Anderson cautions that the process can cost more than traditional concrete, but “it is very valuable in instances where liquidated damages to the contractor are $1,000 a minute for delays in opening.”
Self-consolidating concrete (SCC) also is gaining in popularity. “In the last few years, it has been widely accepted by the bridge community, especially the precast- prestress community,” says Bilow. Produced by a high-range water-reducing admixture or a viscosity-modifying admixture, SCC can cut labor costs by 33%. “We will see more use of it,” predicts McCabe.
Other pending developments include ultrahigh-performance concrete, or reactive-powder concrete, being tested at the Turner Fairbanks lab outside Washington, D.C. Strength can reach 30,000 psi, compared to 6,000 psi for conventional concrete. FHWA is testing precast prestressed concrete girders made of this material on a bridge in Iowa. Several bridges in France have already been built with it and have 100-year life expectancies.
Prestressed, post-tensioned concrete is proving useful in an age of building highways with minimal disruption. In Oregon, bulb-T girders made by Harrisburg, Ore.-based Morse Bros. Prestressed Concrete Group reached 183 ft long—a U.S. record. Erected late last year for a U.S. 97 bridge over a railroad, the girders did away with extensive falsework and temporary platforms.
Concrete Advances. Precast, prestressed bulb T girders made by Morse Bros. Prestressed Concrete Group in Oregon reached lengths of 183 ft, the longest ever in the U.S. |
(Photos courtesy of Morse Brothers)
“Perpetual pavement” is the name of the game for the asphalt industry. Dave Newcomb, vice president for research and technology with the National Asphalt Pavement Association, Lanham, Md., says perpetual pavements are designed to last indefinitely—with the caveat that they must be designed so that any problems arise on the surface and can be ground off and replaced.
Mainstream use of perpetual pavement depends on completion of the revised mechanistic design guide. Once implemented, “the use of the mechanistic process to design according to load effects will greatly increase efficiency,” says Newcomb.
Other major developments include stone-matrix asphalt, warm-mix asphalt, and porous pavement, where water flows straight through the pavement and is absorbed into the ground. In warm-mix asphalt, cooler temperatures help reduce emissions by reducing vapor levels. Crews can work longer hours with warm-mix than with hot-mix because of the reduced heat and fumes.
Long-term evaluations still are needed. “I think it could be the next big thing, but there are some questions regarding cost and durability that need to be answered,” concedes Newcomb.
The emphasis by FHWA and states on accelerated rehabilitation and construction is music to the ears of the National Steel Bridge Alliance. With prefabrication of large superstructure sections, “we can be a major player” in meeting that goal, says NSBA’s Abnee. Prefabricated steel bridge sections are lighter than concrete counterparts, handle the same or more loads, and can be placed quickly, he says.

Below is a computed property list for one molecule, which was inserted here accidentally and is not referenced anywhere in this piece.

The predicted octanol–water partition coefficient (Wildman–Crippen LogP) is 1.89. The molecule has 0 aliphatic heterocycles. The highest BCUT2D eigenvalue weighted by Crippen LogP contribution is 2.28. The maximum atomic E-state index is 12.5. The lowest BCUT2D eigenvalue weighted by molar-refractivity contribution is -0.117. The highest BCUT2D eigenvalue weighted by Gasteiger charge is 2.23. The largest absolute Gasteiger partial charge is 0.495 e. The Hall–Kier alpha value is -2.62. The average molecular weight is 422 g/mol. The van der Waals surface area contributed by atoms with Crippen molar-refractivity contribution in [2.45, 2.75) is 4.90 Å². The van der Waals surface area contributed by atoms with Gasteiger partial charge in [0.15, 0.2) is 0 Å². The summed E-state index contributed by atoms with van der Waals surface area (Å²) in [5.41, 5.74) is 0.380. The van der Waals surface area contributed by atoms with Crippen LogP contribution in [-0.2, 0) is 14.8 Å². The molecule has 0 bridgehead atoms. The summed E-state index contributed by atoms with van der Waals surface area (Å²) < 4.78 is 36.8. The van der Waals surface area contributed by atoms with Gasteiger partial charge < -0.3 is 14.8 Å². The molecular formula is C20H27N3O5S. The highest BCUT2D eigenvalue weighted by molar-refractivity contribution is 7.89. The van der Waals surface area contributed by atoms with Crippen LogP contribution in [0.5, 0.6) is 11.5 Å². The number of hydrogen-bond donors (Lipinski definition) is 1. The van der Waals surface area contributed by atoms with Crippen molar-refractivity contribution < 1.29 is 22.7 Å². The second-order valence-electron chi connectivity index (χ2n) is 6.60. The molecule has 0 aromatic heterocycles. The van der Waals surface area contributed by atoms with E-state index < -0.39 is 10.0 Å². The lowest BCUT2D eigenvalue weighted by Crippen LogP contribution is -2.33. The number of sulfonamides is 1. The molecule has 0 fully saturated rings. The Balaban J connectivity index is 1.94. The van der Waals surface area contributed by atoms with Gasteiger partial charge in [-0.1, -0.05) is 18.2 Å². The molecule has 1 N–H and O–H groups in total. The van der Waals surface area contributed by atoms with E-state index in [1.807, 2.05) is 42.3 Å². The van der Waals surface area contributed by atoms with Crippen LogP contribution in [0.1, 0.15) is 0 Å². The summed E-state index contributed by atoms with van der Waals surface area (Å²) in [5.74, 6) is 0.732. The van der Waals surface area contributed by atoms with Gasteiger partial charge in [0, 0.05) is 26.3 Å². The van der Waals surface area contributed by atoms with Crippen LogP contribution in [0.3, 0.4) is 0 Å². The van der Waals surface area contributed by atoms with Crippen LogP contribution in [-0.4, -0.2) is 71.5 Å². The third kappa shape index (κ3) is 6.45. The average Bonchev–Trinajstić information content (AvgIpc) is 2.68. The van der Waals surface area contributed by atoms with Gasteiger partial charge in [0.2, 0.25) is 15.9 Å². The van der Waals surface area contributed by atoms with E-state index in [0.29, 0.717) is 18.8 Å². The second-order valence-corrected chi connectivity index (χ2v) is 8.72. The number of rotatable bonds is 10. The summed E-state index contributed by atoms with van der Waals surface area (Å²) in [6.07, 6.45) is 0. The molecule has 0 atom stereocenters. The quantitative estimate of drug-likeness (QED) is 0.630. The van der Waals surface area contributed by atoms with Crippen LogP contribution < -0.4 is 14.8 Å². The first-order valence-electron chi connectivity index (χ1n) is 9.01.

Prefabricated steel bridge decks have been rare to date, but “will become a common practice,” predicts Abnee. “Sandwich” decks consisting of steel plates with a filler of polyurethane or other material provides the same strength and rigidity of a concrete deck but are lighter and more quickly applied, says Abnee. “Some of these are in the demonstration phase.”
A recent demonstration project in Nebraska showcases the first steel bridge that makes extensive use of 100-ksi steel (75-ksi is the current standard). The two-span 139-ft-long bridge crosses I-80. Designers substituted 100-ksi HPS for all webs and flanges to demonstrate that fabrication and construction could proceed normally. Use of HPS allowed designers to increase the span length of each girder beyond the traditional 120 ft, while keeping the total weight of each girder below 30-ton crane capacity.
Pennsylvania Dept. of Transportation, with Lehigh University and Drexel University, is testing corrugated web girders and tubular flanges on bridges. Corrugated girders, featuring regularly spaced depressions and ridges, are lighter than conventional girders and require only bearing stiffeners, but may require a significant investment in equipment, notes Richard Sause, director of Advanced Technology for Large Structural Systems (ATLSS) Center at Lehigh University.
PennDOT will test 60-ft-long tube-shaped flanges on girders as soon as 2007. The concrete-filled tubular flange should provides more strength, stiffness and stability than a flat-plate flange, says Sause.
Future research will focus on creating steel with the corrosion-resistant capabilities of stainless steel yet at lower cost,” says Abnee. NSBA also hopes to produce a 100-year paint coating product in the next four years.
|FRP Repairs. Carbon-fiber column wraps for deteriorated bridges keep supplier busy. (Photos courtesy of Fibrwrap)|
Fibrwrap’s Carr says FRP fiber column wraps, bearings, beams and other elements provide advantages in weight, durability and weather-resistance, but he concedes that “FRP does not solve every problem.” Researchers have been looking at large full-scale bridges of FRP for almost 20 years, but they’re still 10 years down the road, he says (ENR 7/1/96, p. 32).
|Perpetual. Engineers constantly are testing new mixes and methods for longer-lasting roads. (Photo courtesy of NAPA)|
FRP guidelines are in the works. “The American Society of Civil Engineers is trying to do design manuals on composites,” says Ayman Mosallam, civil engineering professor at the University of California, Irvine. “The major thing is education. We don’t want people to shy away from the materials because they think it’s complex. You have to treat it like anything else we do and use engineering sense.”
Availability of FRP materials is an issue. “When you let a contract, if you say, ‘use plastic rebar’ and the supplier tells the contractor it’ll be a 27-week delivery time,” that’s an issue, notes VHB’s Baker. “Owners will have to find projects to draw in use of FRP materials.”
The lure of FRP’s durability is that “the baby boomer bridges in this country are getting old,” Baker notes. “And you just cannot repair a bridge only to shut it down again in 20 years.”